This house is hazardous, council says; City working through court to raze 5 other houses, 1 garage
Published 8:27 am Friday, August 18, 2017
By Michael Stoll
The Austin City Council unanimously approved a resolution last week declaring the residence at 911 12th Ave. NE as “hazardous.”
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Councilwoman Judy Enright said she received several complaints from neighbors about the residence.
“The house is not owner-occupied and was vacant when we first noted it in 2015,” said Planning and Zoning Administrator Holly Wallace.
While going through the process to get the structure declared hazardous, Wallace said they had to firm up the resolution. She sent zoning inspector Tim Donovan to the property to do an inspection on Sept. 16, 2016. Donovan encountered relatives of the owner who were doing work on the structure.
“They invited me inside the property to look at the condition so they could know what they had to fix,” Donovan said. “It was in pretty tough shape.”
Donovan cited the residence for numerous code violations, which included the following:
•Broken windows and screens in need of repair or replacing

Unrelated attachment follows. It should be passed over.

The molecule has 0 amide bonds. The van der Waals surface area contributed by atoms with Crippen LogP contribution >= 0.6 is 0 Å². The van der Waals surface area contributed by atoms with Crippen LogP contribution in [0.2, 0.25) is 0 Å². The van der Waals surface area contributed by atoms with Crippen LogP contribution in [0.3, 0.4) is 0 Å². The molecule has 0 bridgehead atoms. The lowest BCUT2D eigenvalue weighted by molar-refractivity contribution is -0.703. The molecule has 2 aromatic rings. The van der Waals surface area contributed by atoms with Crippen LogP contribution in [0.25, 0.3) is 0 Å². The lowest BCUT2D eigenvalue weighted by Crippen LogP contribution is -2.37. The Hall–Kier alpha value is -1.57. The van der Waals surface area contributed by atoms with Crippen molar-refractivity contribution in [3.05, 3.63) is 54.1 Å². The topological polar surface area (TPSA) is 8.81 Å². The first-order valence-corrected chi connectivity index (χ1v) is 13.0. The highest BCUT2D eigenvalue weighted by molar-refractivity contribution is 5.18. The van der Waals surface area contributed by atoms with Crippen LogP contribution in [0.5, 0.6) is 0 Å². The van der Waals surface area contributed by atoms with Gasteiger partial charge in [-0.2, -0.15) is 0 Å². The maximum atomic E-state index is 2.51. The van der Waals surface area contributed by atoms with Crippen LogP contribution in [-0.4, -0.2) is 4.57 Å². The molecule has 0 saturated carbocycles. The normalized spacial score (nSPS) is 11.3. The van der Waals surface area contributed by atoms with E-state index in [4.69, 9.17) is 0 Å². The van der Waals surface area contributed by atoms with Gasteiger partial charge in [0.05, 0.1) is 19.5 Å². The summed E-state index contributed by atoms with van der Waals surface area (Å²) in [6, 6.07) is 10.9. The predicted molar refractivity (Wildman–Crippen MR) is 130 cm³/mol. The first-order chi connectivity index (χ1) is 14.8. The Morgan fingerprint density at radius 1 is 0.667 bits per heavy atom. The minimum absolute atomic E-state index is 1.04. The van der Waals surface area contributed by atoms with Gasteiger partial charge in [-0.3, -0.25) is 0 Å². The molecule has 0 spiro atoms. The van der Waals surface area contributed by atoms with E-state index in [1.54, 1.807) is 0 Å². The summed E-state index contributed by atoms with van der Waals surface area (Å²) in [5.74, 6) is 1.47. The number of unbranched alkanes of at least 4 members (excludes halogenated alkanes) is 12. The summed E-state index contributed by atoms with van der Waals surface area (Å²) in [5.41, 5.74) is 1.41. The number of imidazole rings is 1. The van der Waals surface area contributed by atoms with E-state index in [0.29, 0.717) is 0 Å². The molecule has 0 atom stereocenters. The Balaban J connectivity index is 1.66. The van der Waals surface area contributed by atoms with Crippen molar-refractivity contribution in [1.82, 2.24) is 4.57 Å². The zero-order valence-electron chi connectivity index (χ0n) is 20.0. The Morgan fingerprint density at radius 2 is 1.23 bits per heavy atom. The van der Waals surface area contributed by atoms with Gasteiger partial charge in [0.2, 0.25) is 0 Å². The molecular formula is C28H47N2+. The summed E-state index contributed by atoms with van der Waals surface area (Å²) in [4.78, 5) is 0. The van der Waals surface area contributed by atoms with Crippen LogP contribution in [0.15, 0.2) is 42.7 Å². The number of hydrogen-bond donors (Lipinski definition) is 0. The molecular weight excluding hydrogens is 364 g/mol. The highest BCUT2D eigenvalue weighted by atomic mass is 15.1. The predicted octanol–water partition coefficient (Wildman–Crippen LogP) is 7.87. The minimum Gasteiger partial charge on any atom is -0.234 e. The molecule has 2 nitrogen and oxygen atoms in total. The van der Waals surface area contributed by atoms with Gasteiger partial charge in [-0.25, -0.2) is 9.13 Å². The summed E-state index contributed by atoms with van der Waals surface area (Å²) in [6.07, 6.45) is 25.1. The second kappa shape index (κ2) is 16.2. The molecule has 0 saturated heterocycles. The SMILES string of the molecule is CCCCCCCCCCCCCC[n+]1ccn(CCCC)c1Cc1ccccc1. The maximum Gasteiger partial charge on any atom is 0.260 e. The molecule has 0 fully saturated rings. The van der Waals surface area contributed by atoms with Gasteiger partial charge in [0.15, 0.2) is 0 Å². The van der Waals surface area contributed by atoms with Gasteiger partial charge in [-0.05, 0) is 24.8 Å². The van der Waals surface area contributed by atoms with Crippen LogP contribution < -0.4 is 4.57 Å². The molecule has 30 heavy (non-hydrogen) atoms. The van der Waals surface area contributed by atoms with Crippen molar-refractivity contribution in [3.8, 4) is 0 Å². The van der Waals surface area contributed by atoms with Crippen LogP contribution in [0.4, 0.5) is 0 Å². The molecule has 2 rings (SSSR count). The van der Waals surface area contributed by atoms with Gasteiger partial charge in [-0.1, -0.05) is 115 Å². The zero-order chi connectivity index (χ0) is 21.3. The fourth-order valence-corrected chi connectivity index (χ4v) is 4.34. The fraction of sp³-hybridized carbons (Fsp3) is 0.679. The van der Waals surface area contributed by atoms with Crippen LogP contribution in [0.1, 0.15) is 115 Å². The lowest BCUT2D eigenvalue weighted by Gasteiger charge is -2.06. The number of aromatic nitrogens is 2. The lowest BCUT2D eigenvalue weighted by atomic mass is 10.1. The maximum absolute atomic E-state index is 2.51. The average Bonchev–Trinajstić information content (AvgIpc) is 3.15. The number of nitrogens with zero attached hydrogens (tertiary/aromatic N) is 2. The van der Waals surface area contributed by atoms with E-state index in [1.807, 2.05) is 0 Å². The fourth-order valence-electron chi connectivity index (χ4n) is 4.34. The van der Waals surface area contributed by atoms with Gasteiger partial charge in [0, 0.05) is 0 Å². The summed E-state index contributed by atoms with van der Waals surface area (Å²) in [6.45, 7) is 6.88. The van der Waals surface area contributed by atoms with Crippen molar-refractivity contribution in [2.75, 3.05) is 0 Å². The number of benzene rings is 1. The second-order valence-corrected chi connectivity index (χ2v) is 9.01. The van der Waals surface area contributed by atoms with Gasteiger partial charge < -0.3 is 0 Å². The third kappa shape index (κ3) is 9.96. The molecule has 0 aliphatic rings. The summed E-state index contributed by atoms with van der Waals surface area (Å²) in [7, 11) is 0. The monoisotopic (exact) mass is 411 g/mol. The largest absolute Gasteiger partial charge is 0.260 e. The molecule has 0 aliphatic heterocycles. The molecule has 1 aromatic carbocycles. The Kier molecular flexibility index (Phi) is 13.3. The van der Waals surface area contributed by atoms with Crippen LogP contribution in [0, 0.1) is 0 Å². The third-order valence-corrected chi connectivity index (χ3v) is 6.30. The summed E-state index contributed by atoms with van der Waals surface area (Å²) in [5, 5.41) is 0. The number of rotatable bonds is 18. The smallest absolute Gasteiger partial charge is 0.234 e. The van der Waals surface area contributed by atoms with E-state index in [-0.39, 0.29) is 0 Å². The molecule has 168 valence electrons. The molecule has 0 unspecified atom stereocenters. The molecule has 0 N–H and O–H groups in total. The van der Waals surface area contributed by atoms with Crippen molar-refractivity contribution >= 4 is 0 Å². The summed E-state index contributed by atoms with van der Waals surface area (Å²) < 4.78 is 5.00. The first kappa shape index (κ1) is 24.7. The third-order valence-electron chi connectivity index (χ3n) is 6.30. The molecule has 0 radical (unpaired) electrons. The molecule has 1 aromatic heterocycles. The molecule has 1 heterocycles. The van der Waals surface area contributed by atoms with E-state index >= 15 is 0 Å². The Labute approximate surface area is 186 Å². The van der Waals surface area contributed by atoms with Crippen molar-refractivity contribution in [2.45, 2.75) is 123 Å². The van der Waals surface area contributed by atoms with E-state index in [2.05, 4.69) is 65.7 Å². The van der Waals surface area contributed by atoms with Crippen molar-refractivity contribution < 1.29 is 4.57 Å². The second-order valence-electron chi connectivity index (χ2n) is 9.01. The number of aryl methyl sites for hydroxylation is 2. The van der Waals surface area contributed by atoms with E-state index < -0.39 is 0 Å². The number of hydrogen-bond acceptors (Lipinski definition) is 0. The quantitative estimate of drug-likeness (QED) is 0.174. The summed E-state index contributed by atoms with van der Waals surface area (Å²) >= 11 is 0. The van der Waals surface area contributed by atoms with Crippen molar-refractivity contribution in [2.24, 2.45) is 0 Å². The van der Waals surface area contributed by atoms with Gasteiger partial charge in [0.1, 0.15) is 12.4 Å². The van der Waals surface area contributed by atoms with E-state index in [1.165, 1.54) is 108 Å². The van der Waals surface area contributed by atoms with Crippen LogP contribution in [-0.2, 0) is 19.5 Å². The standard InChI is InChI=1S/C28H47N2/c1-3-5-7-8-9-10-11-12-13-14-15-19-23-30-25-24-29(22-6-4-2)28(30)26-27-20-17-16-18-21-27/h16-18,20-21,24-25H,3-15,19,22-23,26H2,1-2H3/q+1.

•Missing siding on north end
•Penetration at windows/soffits/siding in need of sealing
•Missing garage doors
•Heating system that needed to be repaired or replaced
•Water heater that needed to be repaired or replaced
•Roof exhaust stack that needed to be replaced
•Working sink that needed to be installed
•Working tub/shower that needed to be provided
•Working toilet that needed to be provided
•Hiring of a plumbing contractor to verify all piping and venting is to Minnesota Plumbing Code
•Electrical service panel in need of replacement
•Need verification that all electrical outlets are operational and inspected by State Inspector
•Need installation of smoke detectors to code
•Need installation of CO2 detectors to code
•Missing treads at basement stair location
•Need installation of handrail at basement stair location
After the inspection was done, the relatives quit working on the residence.
“Our guess is that the repairs would cost more than what the property was worth,” Wallace said.
With approval of the resolution on Aug. 7, the city must forward it to the city attorneys, who must then check to see if the property has any outstanding mortgages.
“By law we have to give notice to all of the interested parties,” Wallace said.
The attorneys will then bring the resolution to court. The property owner and any interested parties have time to respond. If they do not, a judge will then review the resolution to see if the planning and zoning administration has established a factual basis for an order in their favor. Once the order is given, the city must do an asbestos abatement before it can be torn down.
This year, the city has five residences and one garage that are in the process of getting court approval to be torn down.